Re: HomeBond - it's not registered with HomeBond, but it is registered with Build-Zone who - from what I gather - are an equivalent/alternative to HomeBond. I have contacted them also but am awaiting a response.

    We've been made aware of another resident who had a roof survey done following similar damage, and the surveyor found the roof not to be up to the standards I mentioned earlier (re: every tile being fixed rather than alternating rows). Funnily enough, after multiple failed attempts to get through to the foreman of the development, one of the higher ups at the developer called me yesterday and said they had their own report done which said they were in compliance. That's definitely a door we tend to knock on a bit more!

    Re: defects and cover period, this is the part that I'm a bit stuck on. The contract basically says (summarise) -

    If the Developer agrees to -

    (1) Make good any major defects that arise within a period of 18 months

    (2) Make good any minor defects that arise within a period of 6 months.

    I note the language states "...defects that arise within a period..." and it's fair to say these defects did not arise within that period - they were there from the get-go. They were only discovered subsequently (after 24 months for us, but earlier than that for others in the estate). Obviously this is where it gets a bit legal regarding the use of language, but it does seem to side with us from my non-expert opinion (assuming that it is not built to the standard).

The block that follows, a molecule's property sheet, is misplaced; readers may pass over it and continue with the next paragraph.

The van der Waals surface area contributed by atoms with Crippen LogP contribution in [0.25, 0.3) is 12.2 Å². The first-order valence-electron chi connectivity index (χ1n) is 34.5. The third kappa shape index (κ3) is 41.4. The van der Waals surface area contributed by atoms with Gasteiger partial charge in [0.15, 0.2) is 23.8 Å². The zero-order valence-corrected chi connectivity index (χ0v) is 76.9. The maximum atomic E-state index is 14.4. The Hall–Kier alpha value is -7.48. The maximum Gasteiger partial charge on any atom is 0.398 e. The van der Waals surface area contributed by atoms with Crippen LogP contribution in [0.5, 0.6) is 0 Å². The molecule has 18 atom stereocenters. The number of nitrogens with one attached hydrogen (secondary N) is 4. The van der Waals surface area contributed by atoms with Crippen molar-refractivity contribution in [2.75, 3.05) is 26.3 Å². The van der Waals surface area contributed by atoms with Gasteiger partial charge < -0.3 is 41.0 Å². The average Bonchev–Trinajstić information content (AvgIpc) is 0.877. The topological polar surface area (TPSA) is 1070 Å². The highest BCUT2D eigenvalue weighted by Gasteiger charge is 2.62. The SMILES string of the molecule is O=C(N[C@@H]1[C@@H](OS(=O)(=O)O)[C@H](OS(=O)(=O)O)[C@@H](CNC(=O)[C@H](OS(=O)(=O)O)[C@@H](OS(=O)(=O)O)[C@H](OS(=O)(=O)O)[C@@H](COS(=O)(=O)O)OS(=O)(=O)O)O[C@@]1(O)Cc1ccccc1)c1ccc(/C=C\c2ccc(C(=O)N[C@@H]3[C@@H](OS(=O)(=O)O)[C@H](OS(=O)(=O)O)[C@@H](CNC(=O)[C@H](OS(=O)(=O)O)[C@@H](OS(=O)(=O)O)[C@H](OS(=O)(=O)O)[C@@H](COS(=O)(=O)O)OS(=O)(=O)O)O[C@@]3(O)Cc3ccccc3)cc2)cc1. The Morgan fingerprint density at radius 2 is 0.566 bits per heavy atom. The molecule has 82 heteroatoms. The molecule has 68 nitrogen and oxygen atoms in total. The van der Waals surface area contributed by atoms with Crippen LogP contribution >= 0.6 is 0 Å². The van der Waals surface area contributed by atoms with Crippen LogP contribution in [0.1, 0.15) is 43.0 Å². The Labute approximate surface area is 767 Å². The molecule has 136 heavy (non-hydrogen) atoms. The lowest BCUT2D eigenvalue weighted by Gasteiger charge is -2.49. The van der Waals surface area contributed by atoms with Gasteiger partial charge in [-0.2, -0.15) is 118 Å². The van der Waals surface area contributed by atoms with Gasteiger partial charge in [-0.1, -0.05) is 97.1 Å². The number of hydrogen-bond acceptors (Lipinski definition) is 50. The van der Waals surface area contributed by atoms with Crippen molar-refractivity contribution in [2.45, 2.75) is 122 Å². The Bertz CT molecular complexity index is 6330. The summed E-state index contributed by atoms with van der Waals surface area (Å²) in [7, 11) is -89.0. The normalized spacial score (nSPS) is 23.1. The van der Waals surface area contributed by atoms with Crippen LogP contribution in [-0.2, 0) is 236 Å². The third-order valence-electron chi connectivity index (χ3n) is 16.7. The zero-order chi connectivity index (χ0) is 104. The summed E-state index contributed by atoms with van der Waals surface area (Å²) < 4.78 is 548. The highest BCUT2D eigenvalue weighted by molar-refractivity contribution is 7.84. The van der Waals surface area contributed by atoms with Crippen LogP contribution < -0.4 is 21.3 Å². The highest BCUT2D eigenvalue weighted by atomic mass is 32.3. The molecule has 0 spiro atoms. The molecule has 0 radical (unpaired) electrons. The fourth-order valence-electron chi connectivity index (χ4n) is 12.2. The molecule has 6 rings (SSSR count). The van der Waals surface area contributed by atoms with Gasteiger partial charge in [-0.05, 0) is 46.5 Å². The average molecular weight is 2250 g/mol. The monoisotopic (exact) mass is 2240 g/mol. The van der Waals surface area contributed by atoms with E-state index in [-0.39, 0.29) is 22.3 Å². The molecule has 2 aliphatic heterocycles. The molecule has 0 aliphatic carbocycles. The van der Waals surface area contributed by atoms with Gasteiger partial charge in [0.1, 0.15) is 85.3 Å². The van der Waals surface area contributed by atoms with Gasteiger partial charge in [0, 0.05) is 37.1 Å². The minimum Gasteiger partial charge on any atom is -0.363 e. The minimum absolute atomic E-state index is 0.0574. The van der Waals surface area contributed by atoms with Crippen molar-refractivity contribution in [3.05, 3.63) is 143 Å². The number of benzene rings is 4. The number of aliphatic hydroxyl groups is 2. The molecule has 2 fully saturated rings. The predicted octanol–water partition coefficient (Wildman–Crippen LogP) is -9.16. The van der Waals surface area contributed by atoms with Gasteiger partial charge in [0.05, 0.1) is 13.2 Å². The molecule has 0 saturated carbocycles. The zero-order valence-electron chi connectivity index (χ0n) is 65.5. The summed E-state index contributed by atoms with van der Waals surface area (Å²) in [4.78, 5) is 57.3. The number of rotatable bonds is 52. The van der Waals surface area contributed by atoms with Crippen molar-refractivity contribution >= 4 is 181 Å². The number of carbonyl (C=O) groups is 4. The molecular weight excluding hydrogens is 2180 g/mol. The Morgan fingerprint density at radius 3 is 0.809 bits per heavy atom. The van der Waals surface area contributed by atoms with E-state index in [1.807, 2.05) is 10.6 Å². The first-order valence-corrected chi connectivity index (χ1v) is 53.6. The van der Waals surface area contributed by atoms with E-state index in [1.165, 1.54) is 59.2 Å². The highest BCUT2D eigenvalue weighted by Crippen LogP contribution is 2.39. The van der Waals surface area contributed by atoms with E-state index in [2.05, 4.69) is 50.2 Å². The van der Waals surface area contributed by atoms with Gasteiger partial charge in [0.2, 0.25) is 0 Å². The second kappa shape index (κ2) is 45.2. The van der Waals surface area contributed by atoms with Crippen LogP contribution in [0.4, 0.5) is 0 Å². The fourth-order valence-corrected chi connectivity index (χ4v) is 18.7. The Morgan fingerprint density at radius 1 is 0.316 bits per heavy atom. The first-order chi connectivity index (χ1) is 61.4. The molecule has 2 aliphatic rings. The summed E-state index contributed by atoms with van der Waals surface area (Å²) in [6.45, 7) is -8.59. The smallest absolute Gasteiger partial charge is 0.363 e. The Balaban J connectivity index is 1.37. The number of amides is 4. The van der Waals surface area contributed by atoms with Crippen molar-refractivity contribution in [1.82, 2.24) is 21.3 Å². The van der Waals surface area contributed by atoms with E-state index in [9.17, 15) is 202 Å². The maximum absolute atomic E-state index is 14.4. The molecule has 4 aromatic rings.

• Registered Users Posts: 15,370 ✭✭✭✭Supercell

    Our house was built in 1982 and still has the original tiles and probably will in 2082, loosing them after a year is madness, we live about 1Km from the east coast on a sloping ground so quite exposed to easterly winds in particular. I had the pointing patched last summer but thats the extent of the maintenance needed so far.

    I think you and your neighbours need to get together with a solicitor. Sooner or later one of those tiles are going to hurt someone if nothing's done about it.

    Have a weather station?, why not join the Ireland Weather Network -

  • Registered Users Posts: 26,976 ✭✭✭✭Dempo1

    It's a dreadful situation OP, I'm curious have those who discovered or had issues within the 18 months succeeded in any redress from developers, also have you or others attempted to look at your home insurers, what if any feedback or success 🤔 I'm especially curious if any insurers have refused a claim. Your immediate dilemma, based on my own experience is having to notify your home insurers immediately.

    The call from the Senior person at the development company is curious, they've a report on compliance etc, that report would make interesting reading.

    As I've said, this entire situation does require a group effort and both legal and engineering/Surveyor advice .

    Is maith an scáthán súil charad.